Avoid Increasing Lumber Costs by Choosing Bautex Wall System

(Image Pro­vid­ed By NAHB)

Lum­ber prices in the Unit­ed States (U.S.) con­tin­ue to rise with the recent announce­ment by the Trump admin­is­tra­tion to charge coun­ter­vail­ing tariffs1 on import­ed soft­wood lum­ber from Cana­da. Lum­ber prices in the U.S. began to increase at the end of 2016, when the 2006 soft­wood trade agree­ment between the U.S. and Cana­da expired. The end of the agree­ment and the antic­i­pa­tion of the soft­wood tar­iff have been blamed for increas­ing lum­ber costs of more than 20 per­cent. The Nation­al Asso­ci­a­tion of Home Builders (NAHB) also reports that because of the high­er lum­ber costs in the first part of the year, a sin­gle-fam­i­ly home, which requires 15,000 board feet to con­struct, now costs almost $3,600 more to build. Com­mer­cial build­ings that are framed in wood, will see sim­i­lar increas­es. The addi­tion of a tar­iff on import­ed soft­wood lum­ber from Cana­da is pre­dict­ed to fur­ther con­tribute to the trend of ris­ing soft­wood lum­ber prices in the U.S.

Trump’s coun­ter­vail­ing tar­iffs on Cana­di­an soft­woods range from 3 to 24 per­cent and are retroac­tive on imports dat­ing back 90 days. Trump jus­ti­fies the coun­ter­vail­ing tar­iff on unsub­stan­ti­at­ed claims that Cana­di­an soft­wood pro­duc­ers are sub­si­dized by the Cana­di­an provinces. The sub­si­dies are in the form of low roy­al­ty rates for cut­ting trees on gov­ern­ment owned land in Cana­da. Trump claims this is an unfair advan­tage over soft­wood pro­duc­ers in the Unit­ed States, where for­est lands are most­ly held by lum­ber com­pa­nies. The U.S. Depart­ment of Com­merce deter­mined the tar­iffs based on claims that Cana­di­an soft­wood pro­duc­ers are receiv­ing sub­si­dies worth 3 to 24 per­cent.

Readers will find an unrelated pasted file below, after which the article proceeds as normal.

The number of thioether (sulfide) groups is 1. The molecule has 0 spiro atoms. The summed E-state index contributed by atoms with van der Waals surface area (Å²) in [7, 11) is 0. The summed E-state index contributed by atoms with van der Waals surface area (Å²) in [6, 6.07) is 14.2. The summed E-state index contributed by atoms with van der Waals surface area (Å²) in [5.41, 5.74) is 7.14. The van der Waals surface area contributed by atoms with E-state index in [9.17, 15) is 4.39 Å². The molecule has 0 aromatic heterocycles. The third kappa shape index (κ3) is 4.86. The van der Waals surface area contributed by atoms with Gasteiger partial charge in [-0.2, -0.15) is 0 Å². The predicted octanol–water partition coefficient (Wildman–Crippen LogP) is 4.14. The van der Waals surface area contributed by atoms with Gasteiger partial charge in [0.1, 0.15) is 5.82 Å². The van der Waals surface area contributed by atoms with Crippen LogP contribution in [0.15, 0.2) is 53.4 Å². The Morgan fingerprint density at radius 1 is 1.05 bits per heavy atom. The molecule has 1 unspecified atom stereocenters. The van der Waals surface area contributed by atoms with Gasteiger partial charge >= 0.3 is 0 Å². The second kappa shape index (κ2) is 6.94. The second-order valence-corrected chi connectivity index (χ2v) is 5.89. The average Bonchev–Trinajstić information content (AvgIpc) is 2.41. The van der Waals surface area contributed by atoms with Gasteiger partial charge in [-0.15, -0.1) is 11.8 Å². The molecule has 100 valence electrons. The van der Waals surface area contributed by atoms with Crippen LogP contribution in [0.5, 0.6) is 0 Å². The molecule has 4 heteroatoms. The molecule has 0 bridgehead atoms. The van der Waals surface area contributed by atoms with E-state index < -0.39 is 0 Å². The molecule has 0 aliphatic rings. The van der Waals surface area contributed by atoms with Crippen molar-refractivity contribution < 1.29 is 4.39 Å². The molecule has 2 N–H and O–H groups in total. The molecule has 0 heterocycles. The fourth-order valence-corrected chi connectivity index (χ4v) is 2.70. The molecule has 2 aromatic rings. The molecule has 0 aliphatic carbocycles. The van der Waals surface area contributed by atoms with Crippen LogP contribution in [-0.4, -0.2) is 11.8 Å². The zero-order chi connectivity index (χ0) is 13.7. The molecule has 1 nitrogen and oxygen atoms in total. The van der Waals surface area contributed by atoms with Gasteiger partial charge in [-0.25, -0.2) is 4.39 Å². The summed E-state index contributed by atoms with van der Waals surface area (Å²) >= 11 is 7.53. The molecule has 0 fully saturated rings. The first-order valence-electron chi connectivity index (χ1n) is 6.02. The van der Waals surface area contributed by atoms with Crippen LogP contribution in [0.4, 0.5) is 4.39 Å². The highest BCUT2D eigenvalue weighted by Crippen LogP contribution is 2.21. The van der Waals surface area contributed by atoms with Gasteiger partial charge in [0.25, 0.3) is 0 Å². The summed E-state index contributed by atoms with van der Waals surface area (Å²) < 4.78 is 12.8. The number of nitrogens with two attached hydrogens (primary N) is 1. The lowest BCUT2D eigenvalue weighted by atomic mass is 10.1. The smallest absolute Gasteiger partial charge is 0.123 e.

Accord­ing to the Nation­al Asso­ci­a­tion of Home Builders (NAHB), the coun­ter­vail­ing tar­iff on Cana­di­an lum­ber imports will increase the cost of lum­ber an aver­age of 6.4 per­cent. The NAHB also esti­mates the tar­iff will increase the price of an aver­age, new sin­gle-fam­i­ly home by anoth­er $1,236. The large U.S. soft­wood pro­duc­ers and lum­ber mills will prof­it from this coun­ter­vail­ing tar­iff. Home builders and com­mer­cial build­ing own­ers all stand to loss under the cur­rent Trump Cana­di­an soft­wood lum­ber tar­iff.

Con­trac­tors in the U.S. are depen­dent on lum­ber imports for wood con­struc­tion. Thir­ty-three per­cent of the lum­ber used in the Unit­ed States is import­ed. More than 95 per­cent of the import­ed lum­ber comes from Cana­da. Nine­ty per­cent of the wood used in fram­ing is soft­wood lum­ber. Accord­ing to the NAHB chair Granger Mac­Don­ald, imports are nec­es­sary because Amer­i­can mills do not pro­duce enough soft­wood lum­ber to meet the demands in the U.S.